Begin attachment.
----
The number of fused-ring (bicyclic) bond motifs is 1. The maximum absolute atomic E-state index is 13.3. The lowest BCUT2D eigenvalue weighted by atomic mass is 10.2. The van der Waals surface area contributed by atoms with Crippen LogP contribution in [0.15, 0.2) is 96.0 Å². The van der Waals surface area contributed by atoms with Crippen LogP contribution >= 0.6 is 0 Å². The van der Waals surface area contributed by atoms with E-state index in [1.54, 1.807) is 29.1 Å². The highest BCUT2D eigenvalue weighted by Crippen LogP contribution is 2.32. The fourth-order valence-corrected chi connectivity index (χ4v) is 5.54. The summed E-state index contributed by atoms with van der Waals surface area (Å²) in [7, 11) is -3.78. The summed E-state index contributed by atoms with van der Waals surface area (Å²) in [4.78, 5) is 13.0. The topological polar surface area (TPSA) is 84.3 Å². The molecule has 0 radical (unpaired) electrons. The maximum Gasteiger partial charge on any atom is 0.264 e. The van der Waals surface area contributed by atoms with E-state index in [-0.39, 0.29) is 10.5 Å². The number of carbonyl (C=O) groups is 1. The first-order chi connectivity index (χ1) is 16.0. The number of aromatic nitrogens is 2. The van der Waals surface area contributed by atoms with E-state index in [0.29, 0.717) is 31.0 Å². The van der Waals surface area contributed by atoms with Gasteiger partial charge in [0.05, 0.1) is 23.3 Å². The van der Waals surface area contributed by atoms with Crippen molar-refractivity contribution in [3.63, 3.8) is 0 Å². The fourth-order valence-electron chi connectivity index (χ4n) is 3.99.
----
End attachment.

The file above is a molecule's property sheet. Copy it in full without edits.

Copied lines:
The number of fused-ring (bicyclic) bond motifs is 1. The maximum absolute atomic E-state index is 13.3. The lowest BCUT2D eigenvalue weighted by atomic mass is 10.2. The van der Waals surface area contributed by atoms with Crippen LogP contribution in [0.15, 0.2) is 96.0 Å². The van der Waals surface area contributed by atoms with Crippen LogP contribution >= 0.6 is 0 Å². The van der Waals surface area contributed by atoms with E-state index in [1.54, 1.807) is 29.1 Å². The highest BCUT2D eigenvalue weighted by Crippen LogP contribution is 2.32. The fourth-order valence-corrected chi connectivity index (χ4v) is 5.54. The summed E-state index contributed by atoms with van der Waals surface area (Å²) in [7, 11) is -3.78. The summed E-state index contributed by atoms with van der Waals surface area (Å²) in [4.78, 5) is 13.0. The topological polar surface area (TPSA) is 84.3 Å². The molecule has 0 radical (unpaired) electrons. The maximum Gasteiger partial charge on any atom is 0.264 e. The van der Waals surface area contributed by atoms with E-state index in [-0.39, 0.29) is 10.5 Å². The number of carbonyl (C=O) groups is 1. The first-order chi connectivity index (χ1) is 16.0. The number of aromatic nitrogens is 2. The van der Waals surface area contributed by atoms with E-state index in [0.29, 0.717) is 31.0 Å². The van der Waals surface area contributed by atoms with Gasteiger partial charge in [0.05, 0.1) is 23.3 Å². The van der Waals surface area contributed by atoms with Crippen molar-refractivity contribution in [3.63, 3.8) is 0 Å². The fourth-order valence-electron chi connectivity index (χ4n) is 3.99.